Capture Stands Against Racism
Updated: Jun 15
Given what’s going on across the globe in light of George Floyd’s murder and the ongoing #BlackLivesMatter movement, as little help as our voice might be, it is important for us as a team to address this moment in history. We would also like to remember Breonna Taylor, Eric Garner, Sandra Bland, Ahmaud Arbery, Tamir Rice, and the other people of colour that have died in cases of police brutality and honor them. It has been a difficult and painful time for many as we try to reckon with the sadness, anger, and frustration with the relentless police brutality against black people in America and many other countries across the world. Just because we are not based in the USA does not mean we can’t protest against this injustice.
We set-out as a start-up in the sustainability space with a vision to make planet-friendly living possible for everyone. Our technology is designed for and used by a diverse group of people around the world who care about our planet and want to take action in the fight against one of the biggest challenges humanity is facing. Beyond this, we use our platform to cover topics including the effects of climate change, science, green tech, activism, offsetting, and much more.
When it comes to the environmental movement, we want to stress how essential it is that ALL voices are heard; activists, eco-educators, and eco-bloggers. The Capture team and investors are made up from people all over the world; Lebanon, Pakistan, Singapore, Germany and the UK, and we have a vested interest in ALL ethnicities being represented.
We cannot call ourselves environmentalists if we don’t respect marginalized communities who will and are already feeling the effects of climate change more so in general than wealthier communities and countries that are responsible for emissions…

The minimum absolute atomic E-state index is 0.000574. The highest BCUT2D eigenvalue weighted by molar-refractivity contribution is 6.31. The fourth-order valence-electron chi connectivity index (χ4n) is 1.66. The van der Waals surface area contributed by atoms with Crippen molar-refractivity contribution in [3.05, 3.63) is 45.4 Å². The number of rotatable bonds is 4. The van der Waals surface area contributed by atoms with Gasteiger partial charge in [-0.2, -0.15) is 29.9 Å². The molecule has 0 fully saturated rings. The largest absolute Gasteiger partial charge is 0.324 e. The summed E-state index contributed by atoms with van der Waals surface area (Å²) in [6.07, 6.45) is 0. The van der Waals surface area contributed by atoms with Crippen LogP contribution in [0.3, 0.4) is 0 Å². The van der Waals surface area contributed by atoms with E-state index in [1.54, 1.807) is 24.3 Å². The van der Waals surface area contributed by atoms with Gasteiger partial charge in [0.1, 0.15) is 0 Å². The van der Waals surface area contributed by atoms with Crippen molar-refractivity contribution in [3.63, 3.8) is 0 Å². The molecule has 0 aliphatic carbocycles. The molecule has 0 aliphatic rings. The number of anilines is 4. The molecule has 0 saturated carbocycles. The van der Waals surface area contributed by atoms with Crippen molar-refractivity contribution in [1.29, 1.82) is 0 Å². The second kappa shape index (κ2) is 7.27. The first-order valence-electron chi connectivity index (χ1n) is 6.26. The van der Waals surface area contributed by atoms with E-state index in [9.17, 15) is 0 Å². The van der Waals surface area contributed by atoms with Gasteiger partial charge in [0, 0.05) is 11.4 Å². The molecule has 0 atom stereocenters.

This is a big topic, and we’ve put together an article that touches on three aspects of the race-climate change conversation:
The definitions of intersectional environmentalism and environmental justice
How marginalized communities globally are disproportionately affected by climate change
Celebrating BAME activists in the climate change movement
When it comes to the environmental movement and combating climate change, we have to remember that in fighting to protect and restore the planet, we need to also protect the people living on it. A definition that we love, written by Leah Thomas, describes the term ‘intersectional environmentalism’ as “an inclusive version of environmentalism that advocates for both the protection of people and the planet. It identifies the ways in which injustices happening to marginalized communities and the Earth are interconnected. It brings injustices done to the most vulnerable communities and the Earth to the forefront and does not minimize or silence social equality.”
Environmental justice is the fair treatment and meaningful involvement of all people regardless of race, colour, national origin, or income, with respect to the development, implementation, and enforcement of environmental laws, regulations, and policies. This goal will be achieved when everyone enjoys the same degree of protection from environmental and health hazards, and equal access to the decision-making process to have a healthy environment in which to live, learn, and work.